2. McCallon SK, Knight CA, Valiulus JP, Cunningham MW, McCulloch JM, Farinas LP: Vacuum-assisted closure versus saline-moistened gauze in the healing of postoperative diabetic foot wounds. Ostomy Wound Manage 2000; 46(8): 28-32.

3. Pak J Med Sci Online 23(3): 327-29 January 2007.

4. Honeypalsinh H. Maharaul, Mahesh M. Pukar, Shivang M Joshi. Comparison of Honey and Insulin Dressings in Healing of Chronic Ulcer. IJBR 2015; 6(09): 638-40.

5. Paola LD, Carone A, Ricci S, Russo A, Ceccacci T. Sasa Ninkovic. Use of Vacuum Assisted Closure Therapy in treatment of chronic diabetic foot ulcer. JDFC 2010; 2(2): 33-44.

6. Frances R. Henshaw, Stephen M. Twigg, Susan V. McLennan. What's the buzz: Bee products and their potential value in diabetic wound healing. JDFC 2014; 6; 2(1): 24-39.

7. Argenta LC, Morykwas MJ. V.A.C.uum-assisted closure: A new method for wound control and treatment: Clinical experience. Ann Plast Surg 1997; 38: 563-76.

8. Morykwas MJ, Argenta LC, Shelton-Brown EI, McGuirt W. V.A.C.uum-assisted closure: A new method for wound control and treatment: Animal studies and basic foundation. Ann Plast Surg 1997; 38: 553-62.

9. Armstrong DG, Lavery LA. Diabetic Foot Study Consortium. Negative pressure wound therapy after partial diabetic foot amputation: A multicentre, randomised controlled trial. Lancet 2005; 366: 1704-10.

10. McCallon SK, Knight CA, Valiulus JP, Cunningham MW, McCulloch JM, Farinas LP. VACuum-assisted closure versus saline-moistened gauze in the healing of postoperative diabetic foot wounds. Ostomy Wound Manage 2000; 46: 28-32.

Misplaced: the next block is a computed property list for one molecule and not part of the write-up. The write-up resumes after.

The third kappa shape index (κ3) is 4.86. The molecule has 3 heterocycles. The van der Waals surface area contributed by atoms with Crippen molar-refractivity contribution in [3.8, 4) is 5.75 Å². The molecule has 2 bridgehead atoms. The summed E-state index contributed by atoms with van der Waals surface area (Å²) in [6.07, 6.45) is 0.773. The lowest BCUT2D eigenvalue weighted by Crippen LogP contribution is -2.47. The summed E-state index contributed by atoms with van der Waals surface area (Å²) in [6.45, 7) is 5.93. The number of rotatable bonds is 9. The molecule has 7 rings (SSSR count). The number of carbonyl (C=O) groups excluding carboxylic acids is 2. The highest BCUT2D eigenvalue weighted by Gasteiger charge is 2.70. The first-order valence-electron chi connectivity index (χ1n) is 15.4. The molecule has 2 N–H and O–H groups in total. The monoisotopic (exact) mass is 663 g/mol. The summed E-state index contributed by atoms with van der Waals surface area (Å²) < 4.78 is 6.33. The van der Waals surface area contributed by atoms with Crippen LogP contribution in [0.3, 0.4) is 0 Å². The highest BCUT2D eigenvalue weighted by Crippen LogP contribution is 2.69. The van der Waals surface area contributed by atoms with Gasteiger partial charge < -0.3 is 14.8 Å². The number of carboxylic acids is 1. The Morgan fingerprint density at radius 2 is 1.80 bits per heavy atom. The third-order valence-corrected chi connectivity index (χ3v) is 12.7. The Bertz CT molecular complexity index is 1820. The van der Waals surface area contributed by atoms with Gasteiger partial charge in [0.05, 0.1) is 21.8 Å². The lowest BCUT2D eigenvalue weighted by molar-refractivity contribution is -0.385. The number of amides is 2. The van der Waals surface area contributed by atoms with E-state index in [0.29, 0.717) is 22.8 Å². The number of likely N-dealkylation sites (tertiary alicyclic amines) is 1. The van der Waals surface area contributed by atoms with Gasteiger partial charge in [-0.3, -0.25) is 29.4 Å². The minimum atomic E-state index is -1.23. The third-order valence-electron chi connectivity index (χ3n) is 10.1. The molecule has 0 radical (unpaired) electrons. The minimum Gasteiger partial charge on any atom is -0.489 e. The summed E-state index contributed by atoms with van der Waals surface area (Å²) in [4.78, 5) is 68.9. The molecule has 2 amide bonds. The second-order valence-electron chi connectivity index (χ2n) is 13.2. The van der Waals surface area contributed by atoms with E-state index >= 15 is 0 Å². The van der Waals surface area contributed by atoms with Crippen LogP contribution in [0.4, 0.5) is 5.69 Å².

11. Novak A, Wasim S. Khan, Palmer S. The Evidence base prinicples of Negative Pressure Wound Therapy in Trauma. Open Orthop J 2014; 8: 168-77.

12. Strecker W, Fleischmann W. Necroses cutanees traumatiqueset non traumatiques. Pansements sous vide. AppareilLocomoteur 2007; 1-5.

13. Moues CM, Vos MC, van den Bemd GJ, Stijnen T, Hovius SE. Bacterial load in relation to vacuum-assisted closure wound therapy: a prospective randomized trial. Wound Repair Regen 2004; 12(1): 11-7.

14. Leininger BE, Rasmussen TE, Smith DL, Jenkins DH, Coppola C. Experience with wound VAC and delayed primary closure of contaminated soft tissue injuries in Iraq. J Trauma 2006; 61(5): 1207-11.

15. Manisha Deb M, Mandal S. "Honey: Its Medicinal Property and Antibacterial Activity."Asian Pac J Trop Biomed 2011; 1(2): 154-60.

16. Armstrong DG, Lavery LA. Negative pressure wound therapy after partial diabetic foot amputation: A multicentre, randomised controlled trial. Lancet 2005; 366: 1704-10.

17. Fakoor Mohammad, Pipelzadeh Hassan Mohammad. A Study on the healing effects of honey on infected open fracture wounds. Pak J Med Sci 2007; 23(3): 327-29.
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Publication:Pakistan Armed Forces Medical Journal
Article Type:Clinical report
Date:Feb 28, 2018
Words:2549